Besides being nutritious and delicious, beans are just plain cute. Envision the colorful row of legumes in the bulk bin section. Spotty pintos, salmon-colored lentils, cranberry beans and heirlooms like “Eye of the Tiger”… Irresistible!
I keep a couple of cans of beans on hand in case I need a last-minute meal. But I prefer dried beans because they are more healthful, inexpensive and, when properly prepared, lighter on the digestion.
If you are overwhelmed by dried beans, don’t be! There are a couple of steps involved in their preparation, but each takes just a minute. In between is passive soaking and simmering time. This is one of the easiest ways to save money on your grocery bill and put a nutritious meal on the table!
I use a simple de-gassing technique that makes them much easier to digest and I will get to that in just a sec. But first…
Canned beans retain many of the macro and micro-nutrients during processing. Both dried and canned can be good sources of fiber, protein and iron.
However, there are several problems with canned beans.
- They are usually loaded with table salt which can deplete the body’s mineral stores.
- BPA (a known hormone disruptor) is usually present in the lining of the cans.
- They tend to be gassy.
Eden Organics is a better brand of canned beans since they use sea salt, are BPA free, and are de-gassed.
Average cost of organic, de-gassed, bpa-free canned beans (Eden Organics):
$2.24 per can
Average cost of same quantity dried beans (organic, de-gassed):
$0.47 for beans +$0.20 kombu = $0.67
HOW TO DE-GAS DRIED BEANS
Kombu is a glutamate-rich sea vegetable that tenderizes beans, easing their digestion. (It is not the same as MSG, so no need to worry.) Kombu is easy to find in any health food store, farmers’ or Asian market.
I am frequently reviewing the risk of eating seafood and sea vegetables in light of Fukushima. This article by Chris Kessler, L. Ac rings true and provides clarity amidst many alarmist reports. For now, I am continuing to eat things from the sea.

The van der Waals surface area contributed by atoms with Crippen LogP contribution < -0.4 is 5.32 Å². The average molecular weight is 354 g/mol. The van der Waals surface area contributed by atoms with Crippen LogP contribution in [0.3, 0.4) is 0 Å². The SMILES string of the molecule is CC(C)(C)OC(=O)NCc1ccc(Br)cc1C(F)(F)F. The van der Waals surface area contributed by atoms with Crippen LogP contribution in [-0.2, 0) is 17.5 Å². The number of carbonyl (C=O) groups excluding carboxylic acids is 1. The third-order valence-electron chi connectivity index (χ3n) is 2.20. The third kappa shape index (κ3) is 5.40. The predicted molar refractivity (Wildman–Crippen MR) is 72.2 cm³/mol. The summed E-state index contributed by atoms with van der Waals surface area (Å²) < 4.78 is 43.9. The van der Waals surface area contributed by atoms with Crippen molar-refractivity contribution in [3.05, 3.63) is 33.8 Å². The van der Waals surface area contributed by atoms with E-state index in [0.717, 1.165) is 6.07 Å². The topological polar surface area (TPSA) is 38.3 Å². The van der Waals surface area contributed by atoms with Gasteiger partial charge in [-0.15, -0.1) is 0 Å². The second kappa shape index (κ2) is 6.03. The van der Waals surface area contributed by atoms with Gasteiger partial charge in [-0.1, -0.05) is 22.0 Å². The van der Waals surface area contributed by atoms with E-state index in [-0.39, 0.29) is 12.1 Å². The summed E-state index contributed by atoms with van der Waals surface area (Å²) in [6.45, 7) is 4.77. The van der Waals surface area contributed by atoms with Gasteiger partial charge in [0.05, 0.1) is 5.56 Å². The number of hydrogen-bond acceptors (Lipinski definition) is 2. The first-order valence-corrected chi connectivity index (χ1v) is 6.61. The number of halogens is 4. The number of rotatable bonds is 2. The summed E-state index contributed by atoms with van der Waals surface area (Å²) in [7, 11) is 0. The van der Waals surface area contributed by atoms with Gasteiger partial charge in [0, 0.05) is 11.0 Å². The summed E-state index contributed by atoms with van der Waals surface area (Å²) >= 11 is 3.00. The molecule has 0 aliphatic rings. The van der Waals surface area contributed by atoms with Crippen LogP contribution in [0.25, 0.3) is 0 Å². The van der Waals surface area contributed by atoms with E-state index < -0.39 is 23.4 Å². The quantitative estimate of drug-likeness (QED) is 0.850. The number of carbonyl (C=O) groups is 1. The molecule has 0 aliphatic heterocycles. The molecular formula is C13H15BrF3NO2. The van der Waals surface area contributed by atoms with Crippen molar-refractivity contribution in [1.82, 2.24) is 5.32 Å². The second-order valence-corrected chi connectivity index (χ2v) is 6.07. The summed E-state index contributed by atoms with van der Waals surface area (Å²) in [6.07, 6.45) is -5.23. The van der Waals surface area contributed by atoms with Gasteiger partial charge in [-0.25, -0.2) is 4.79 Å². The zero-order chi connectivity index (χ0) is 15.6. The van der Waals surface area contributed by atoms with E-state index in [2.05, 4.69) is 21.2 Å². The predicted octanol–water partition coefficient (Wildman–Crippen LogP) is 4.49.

- *Some say that salting your soaking water may prevent beans from softening. Others consider a salty soak to help along the process. In my own experience, I’ve never had trouble when soaking in salted water, and I have noticed that beans often seem to do a little better with salt.
- 1-2 hours after a long soak is an average, but cooking time may be longer. It depends on a lot of factors (size, variety, age) and is not always straightforward. I’ve had sizeable pintos cook up in 30 minutes after an overnight soak and little white beans that required 4 hours of simmering. For stubborn beans, simmering for a day in a crock pot is a good way to go.
- One medical study found that although soaking beans reduces gas-producing oligosaccharides, nutrition value is retained.
- Cook beans slowly. Beans that are very soft and broken down will be less gassy. A slow simmer is the way to go.
- Season with spices that aid digestion, for instance, cumin, ajwain and epazote.
- Serve with cultured foods, such as sauerkraut, fermented pickles, or end the meal with a shot of kombucha or water kefir.
- Eat beans with healthy fats. Traditionally beans were cooked with lard, bacon grease or other healthy cooking fats. I also like them simply with butter, lemon and sea salt. The fat somehow makes them more digestible as well as being very tasty.
- Cooking with acid (lemon or tomatoes for instance) may keep beans from softening, so, if using, add these in at the end.